• Borrowing from Beniger, control here simply means “purposive influence towards a predetermined goal”. Similarly, equilibrium in this context is best defined as a state in which economic agents are not forced to change their routines, theories and policies.
  • On the uncanny valley, I wrote a similar post on why perfect memory does not lead to perfect human intelligence. Even if a computer benefits from more data and better memory, we may not. And the evidence suggests that the deterioration in human performance is steepest in the zone close to “perfection”.
  • An argument similar to my assertion on the misconception of a free enterprise economy as a market economy can be made about the nature of democracy. Rather than as a vehicle that enables the regular expression of the political will of the electorate, democracy may be more accurately thought of as the ability to effect a dramatic change when the incumbent system of plutocratic/technocratic rule diverges too much from popular opinion. As always, stability and prevention of disturbances can cause the eventual collapse to be more catastrophic than it needs to be.
  • Although James Beniger’s ‘Control Revolution’ is the definitive reference, Antoine Bousquet’s book ‘The Scientific Way of Warfare’ on the similar revolution in military warfare is equally good. Bousquet’s book highlights the fact that the military is often the pioneer of the key projects of the control revolution and it also highlights just how similar the latest phase of this evolution is to early phases – the common desire for control combined with its constant subversion by reality. Most commentators assume that the threat to the project is external – by constantly evolving guerrilla warfare for example. But the analysis of the uncanny valley suggests that an equally great threat is endogenous – of increasing complexity and illegibility of the control project itself. Bousquet also explains how the control revolution is a child of the modern era and the culmination of the philosophy of the Enlightenment.
  • Much of the “innovation” of the control revolution was not technological but institutional – limited liability, macroeconomic stabilisation via central banks etc.
  • For more on the role of degeneracy in biological systems and how it enables near-optimal resilience, this paper by James Whitacre and Axel Bender is excellent.
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Written by Ashwin Parameswaran

February 21st, 2012 at 5:38 pm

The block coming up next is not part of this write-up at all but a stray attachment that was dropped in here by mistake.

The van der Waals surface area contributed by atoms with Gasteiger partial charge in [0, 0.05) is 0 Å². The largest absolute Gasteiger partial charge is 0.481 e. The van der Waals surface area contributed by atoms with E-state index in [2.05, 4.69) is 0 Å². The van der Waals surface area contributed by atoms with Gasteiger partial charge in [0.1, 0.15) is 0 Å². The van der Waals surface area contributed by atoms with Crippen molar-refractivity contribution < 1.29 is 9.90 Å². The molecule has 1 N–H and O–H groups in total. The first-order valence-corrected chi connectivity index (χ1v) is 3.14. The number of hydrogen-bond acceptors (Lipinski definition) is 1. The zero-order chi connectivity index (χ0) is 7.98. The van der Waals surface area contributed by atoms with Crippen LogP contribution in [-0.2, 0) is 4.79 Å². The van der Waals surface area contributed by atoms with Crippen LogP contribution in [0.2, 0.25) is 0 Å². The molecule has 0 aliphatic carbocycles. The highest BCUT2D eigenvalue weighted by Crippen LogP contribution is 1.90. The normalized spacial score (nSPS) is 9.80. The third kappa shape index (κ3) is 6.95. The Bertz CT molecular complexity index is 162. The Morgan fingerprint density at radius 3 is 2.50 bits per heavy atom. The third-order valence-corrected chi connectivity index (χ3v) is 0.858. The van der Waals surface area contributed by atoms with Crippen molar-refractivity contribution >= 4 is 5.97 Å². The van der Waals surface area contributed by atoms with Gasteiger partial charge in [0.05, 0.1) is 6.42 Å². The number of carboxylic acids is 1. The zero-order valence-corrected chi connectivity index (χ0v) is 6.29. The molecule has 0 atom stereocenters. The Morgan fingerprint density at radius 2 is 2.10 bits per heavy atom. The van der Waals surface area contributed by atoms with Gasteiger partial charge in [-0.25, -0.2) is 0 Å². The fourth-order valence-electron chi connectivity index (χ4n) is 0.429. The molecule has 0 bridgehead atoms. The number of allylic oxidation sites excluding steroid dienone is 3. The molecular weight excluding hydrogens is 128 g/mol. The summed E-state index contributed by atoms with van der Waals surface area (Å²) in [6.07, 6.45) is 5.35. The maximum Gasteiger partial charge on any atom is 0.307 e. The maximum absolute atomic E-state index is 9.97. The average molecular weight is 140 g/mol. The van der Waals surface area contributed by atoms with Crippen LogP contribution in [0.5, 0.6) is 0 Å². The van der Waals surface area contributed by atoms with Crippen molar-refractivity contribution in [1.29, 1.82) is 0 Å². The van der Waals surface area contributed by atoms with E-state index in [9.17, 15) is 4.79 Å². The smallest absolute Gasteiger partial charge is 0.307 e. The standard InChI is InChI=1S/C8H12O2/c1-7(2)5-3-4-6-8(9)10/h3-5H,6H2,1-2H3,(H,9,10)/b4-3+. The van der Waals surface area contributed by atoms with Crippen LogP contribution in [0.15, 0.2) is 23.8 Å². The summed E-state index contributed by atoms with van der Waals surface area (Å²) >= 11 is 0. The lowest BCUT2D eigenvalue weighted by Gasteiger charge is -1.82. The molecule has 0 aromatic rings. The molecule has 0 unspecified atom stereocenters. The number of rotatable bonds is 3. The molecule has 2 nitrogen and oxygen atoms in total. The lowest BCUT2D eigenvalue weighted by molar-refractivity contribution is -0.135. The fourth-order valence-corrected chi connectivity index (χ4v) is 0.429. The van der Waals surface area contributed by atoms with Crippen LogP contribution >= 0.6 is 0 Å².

Private Equity and the Greenspan Put

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Mitt Romney’s campaign for the Republican nomination for the US Presidential election has triggered a debate as to the role of private equity (PE) in the economy. The critical of the private equity industry tend to focus on their perceived tendency to layoff employees and increase leverage. Regarding layoffs, there is very little evidence that PE firms are worse than the rest of the corporate sector. However, this does not imply that their role is entirely positive. But it does imply that the excesses of PE mirror the excesses of the larger economy during the neoliberal era. This is obvious when the role of leverage is examined. As Mike Konczal notes, “something did change during the 1980s, and LBO was part of this overall shift.” The road that started with LBOs in the 1980s ended with the rash of dividend recapitalisations between 2003–2007, a phenomenon that has even resurfaced post the crisis.

It is easy to find proximate causes for this dynamic and commentators on both sides of the political spectrum attribute much of the above to the neo-liberal revolution – the doctrine of shareholder value maximisation, high-powered managerial incentives, a drive towards increased efficiency etc. The acceleration of this process in the last decade usually gets explained away as the inevitable consequence of a financial bubble with irrationally exuberant banks making unwise loans to fuel the leverage binge. But these narratives miss the obvious elephant in the room – the role of monetary policy and in particular the dominant monetary policy doctrine underpinning the ‘Great Moderation’ which focused on shoring up financial asset prices as the primary channel of monetary stimulus, otherwise known as the ‘Greenspan Put’. All the above proximate causes were the direct and inevitable result of economic actors seeking to align themselves to the central banks’ focus on asset price stabilisation.